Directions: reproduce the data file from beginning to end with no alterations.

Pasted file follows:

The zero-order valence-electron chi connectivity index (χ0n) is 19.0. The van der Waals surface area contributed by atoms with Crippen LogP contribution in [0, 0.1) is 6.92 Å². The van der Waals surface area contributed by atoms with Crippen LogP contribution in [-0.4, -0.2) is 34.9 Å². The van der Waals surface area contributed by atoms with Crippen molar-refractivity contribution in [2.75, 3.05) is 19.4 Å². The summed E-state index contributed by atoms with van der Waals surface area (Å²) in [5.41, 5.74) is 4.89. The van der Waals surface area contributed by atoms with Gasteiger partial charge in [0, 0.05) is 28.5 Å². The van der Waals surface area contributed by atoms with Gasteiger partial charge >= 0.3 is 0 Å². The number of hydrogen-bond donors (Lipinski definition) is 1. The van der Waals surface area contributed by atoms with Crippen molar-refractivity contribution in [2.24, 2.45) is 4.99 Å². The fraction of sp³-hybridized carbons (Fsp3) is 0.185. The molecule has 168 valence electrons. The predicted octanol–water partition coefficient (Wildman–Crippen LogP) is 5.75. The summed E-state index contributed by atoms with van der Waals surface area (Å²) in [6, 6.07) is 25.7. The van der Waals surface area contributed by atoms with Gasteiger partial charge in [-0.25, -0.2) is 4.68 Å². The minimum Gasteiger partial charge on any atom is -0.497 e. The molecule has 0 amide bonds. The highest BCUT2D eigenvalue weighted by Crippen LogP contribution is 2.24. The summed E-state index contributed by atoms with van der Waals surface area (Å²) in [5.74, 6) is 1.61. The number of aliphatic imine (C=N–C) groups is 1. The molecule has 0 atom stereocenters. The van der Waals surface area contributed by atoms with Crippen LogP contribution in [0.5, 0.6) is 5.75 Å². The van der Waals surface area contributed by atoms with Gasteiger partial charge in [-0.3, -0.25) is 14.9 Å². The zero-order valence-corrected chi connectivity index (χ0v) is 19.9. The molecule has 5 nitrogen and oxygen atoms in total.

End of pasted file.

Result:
The zero-order valence-electron chi connectivity index (χ0n) is 19.0. The van der Waals surface area contributed by atoms with Crippen LogP contribution in [0, 0.1) is 6.92 Å². The van der Waals surface area contributed by atoms with Crippen LogP contribution in [-0.4, -0.2) is 34.9 Å². The van der Waals surface area contributed by atoms with Crippen molar-refractivity contribution in [2.75, 3.05) is 19.4 Å². The summed E-state index contributed by atoms with van der Waals surface area (Å²) in [5.41, 5.74) is 4.89. The van der Waals surface area contributed by atoms with Gasteiger partial charge in [0, 0.05) is 28.5 Å². The van der Waals surface area contributed by atoms with Gasteiger partial charge >= 0.3 is 0 Å². The number of hydrogen-bond donors (Lipinski definition) is 1. The van der Waals surface area contributed by atoms with Crippen molar-refractivity contribution in [2.24, 2.45) is 4.99 Å². The fraction of sp³-hybridized carbons (Fsp3) is 0.185. The molecule has 168 valence electrons. The predicted octanol–water partition coefficient (Wildman–Crippen LogP) is 5.75. The summed E-state index contributed by atoms with van der Waals surface area (Å²) in [6, 6.07) is 25.7. The van der Waals surface area contributed by atoms with Gasteiger partial charge in [-0.25, -0.2) is 4.68 Å². The minimum Gasteiger partial charge on any atom is -0.497 e. The molecule has 0 amide bonds. The highest BCUT2D eigenvalue weighted by Crippen LogP contribution is 2.24. The summed E-state index contributed by atoms with van der Waals surface area (Å²) in [5.74, 6) is 1.61. The number of aliphatic imine (C=N–C) groups is 1. The molecule has 0 atom stereocenters. The van der Waals surface area contributed by atoms with Crippen LogP contribution in [0.5, 0.6) is 5.75 Å². The van der Waals surface area contributed by atoms with Gasteiger partial charge in [-0.3, -0.25) is 14.9 Å². The zero-order valence-corrected chi connectivity index (χ0v) is 19.9. The molecule has 5 nitrogen and oxygen atoms in total.